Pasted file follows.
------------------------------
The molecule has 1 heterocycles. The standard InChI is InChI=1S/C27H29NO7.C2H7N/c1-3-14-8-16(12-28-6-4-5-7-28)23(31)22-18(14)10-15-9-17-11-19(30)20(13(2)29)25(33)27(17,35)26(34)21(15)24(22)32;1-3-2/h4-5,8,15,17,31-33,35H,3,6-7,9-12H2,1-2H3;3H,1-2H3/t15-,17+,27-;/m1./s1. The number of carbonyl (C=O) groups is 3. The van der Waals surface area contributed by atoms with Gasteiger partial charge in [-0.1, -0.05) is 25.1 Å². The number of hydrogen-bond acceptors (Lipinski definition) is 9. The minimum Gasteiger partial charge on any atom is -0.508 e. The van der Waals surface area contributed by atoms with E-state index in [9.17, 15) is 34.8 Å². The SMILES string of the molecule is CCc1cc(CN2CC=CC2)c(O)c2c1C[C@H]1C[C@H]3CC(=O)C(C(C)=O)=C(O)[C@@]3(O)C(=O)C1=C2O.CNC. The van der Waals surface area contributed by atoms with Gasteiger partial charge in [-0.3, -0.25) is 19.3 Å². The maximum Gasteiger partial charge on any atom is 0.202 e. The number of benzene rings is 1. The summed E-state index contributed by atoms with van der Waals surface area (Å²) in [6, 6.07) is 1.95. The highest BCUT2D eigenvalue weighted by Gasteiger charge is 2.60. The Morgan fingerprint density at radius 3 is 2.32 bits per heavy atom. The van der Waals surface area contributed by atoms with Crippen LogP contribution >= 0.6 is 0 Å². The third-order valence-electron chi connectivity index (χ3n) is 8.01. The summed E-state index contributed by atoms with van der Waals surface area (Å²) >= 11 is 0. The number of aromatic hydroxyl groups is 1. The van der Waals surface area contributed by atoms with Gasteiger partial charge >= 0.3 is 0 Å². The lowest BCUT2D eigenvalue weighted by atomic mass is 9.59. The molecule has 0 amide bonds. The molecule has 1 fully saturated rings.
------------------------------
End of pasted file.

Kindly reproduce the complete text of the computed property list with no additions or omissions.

The molecule has 1 heterocycles. The standard InChI is InChI=1S/C27H29NO7.C2H7N/c1-3-14-8-16(12-28-6-4-5-7-28)23(31)22-18(14)10-15-9-17-11-19(30)20(13(2)29)25(33)27(17,35)26(34)21(15)24(22)32;1-3-2/h4-5,8,15,17,31-33,35H,3,6-7,9-12H2,1-2H3;3H,1-2H3/t15-,17+,27-;/m1./s1. The number of carbonyl (C=O) groups is 3. The van der Waals surface area contributed by atoms with Gasteiger partial charge in [-0.1, -0.05) is 25.1 Å². The number of hydrogen-bond acceptors (Lipinski definition) is 9. The minimum Gasteiger partial charge on any atom is -0.508 e. The van der Waals surface area contributed by atoms with E-state index in [9.17, 15) is 34.8 Å². The SMILES string of the molecule is CCc1cc(CN2CC=CC2)c(O)c2c1C[C@H]1C[C@H]3CC(=O)C(C(C)=O)=C(O)[C@@]3(O)C(=O)C1=C2O.CNC. The van der Waals surface area contributed by atoms with Gasteiger partial charge in [-0.3, -0.25) is 19.3 Å². The maximum Gasteiger partial charge on any atom is 0.202 e. The number of benzene rings is 1. The summed E-state index contributed by atoms with van der Waals surface area (Å²) in [6, 6.07) is 1.95. The highest BCUT2D eigenvalue weighted by Gasteiger charge is 2.60. The Morgan fingerprint density at radius 3 is 2.32 bits per heavy atom. The van der Waals surface area contributed by atoms with Crippen LogP contribution >= 0.6 is 0 Å². The third-order valence-electron chi connectivity index (χ3n) is 8.01. The summed E-state index contributed by atoms with van der Waals surface area (Å²) >= 11 is 0. The number of aromatic hydroxyl groups is 1. The van der Waals surface area contributed by atoms with Gasteiger partial charge >= 0.3 is 0 Å². The lowest BCUT2D eigenvalue weighted by atomic mass is 9.59. The molecule has 0 amide bonds. The molecule has 1 fully saturated rings.